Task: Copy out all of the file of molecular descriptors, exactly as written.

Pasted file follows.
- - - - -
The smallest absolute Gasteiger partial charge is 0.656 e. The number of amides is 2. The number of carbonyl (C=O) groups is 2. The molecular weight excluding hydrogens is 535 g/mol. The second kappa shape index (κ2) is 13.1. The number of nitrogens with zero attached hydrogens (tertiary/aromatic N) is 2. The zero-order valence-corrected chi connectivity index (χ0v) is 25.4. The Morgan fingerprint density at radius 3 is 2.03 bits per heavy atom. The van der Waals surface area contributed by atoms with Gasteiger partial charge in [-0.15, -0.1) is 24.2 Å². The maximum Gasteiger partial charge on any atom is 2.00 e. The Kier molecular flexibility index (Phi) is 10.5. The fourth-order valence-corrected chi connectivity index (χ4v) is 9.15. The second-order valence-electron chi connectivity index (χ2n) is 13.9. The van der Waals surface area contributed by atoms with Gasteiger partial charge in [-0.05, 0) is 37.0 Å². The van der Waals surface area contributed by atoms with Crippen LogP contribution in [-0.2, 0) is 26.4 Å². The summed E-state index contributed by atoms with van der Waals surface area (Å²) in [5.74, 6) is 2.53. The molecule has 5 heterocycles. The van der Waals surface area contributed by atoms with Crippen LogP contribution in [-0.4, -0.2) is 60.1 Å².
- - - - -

The smallest absolute Gasteiger partial charge is 0.656 e. The number of amides is 2. The number of carbonyl (C=O) groups is 2. The molecular weight excluding hydrogens is 535 g/mol. The second kappa shape index (κ2) is 13.1. The number of nitrogens with zero attached hydrogens (tertiary/aromatic N) is 2. The zero-order valence-corrected chi connectivity index (χ0v) is 25.4. The Morgan fingerprint density at radius 3 is 2.03 bits per heavy atom. The van der Waals surface area contributed by atoms with Gasteiger partial charge in [-0.15, -0.1) is 24.2 Å². The maximum Gasteiger partial charge on any atom is 2.00 e. The Kier molecular flexibility index (Phi) is 10.5. The fourth-order valence-corrected chi connectivity index (χ4v) is 9.15. The second-order valence-electron chi connectivity index (χ2n) is 13.9. The van der Waals surface area contributed by atoms with Gasteiger partial charge in [-0.05, 0) is 37.0 Å². The van der Waals surface area contributed by atoms with Crippen LogP contribution in [-0.2, 0) is 26.4 Å². The summed E-state index contributed by atoms with van der Waals surface area (Å²) in [5.74, 6) is 2.53. The molecule has 5 heterocycles. The van der Waals surface area contributed by atoms with Crippen LogP contribution in [-0.4, -0.2) is 60.1 Å².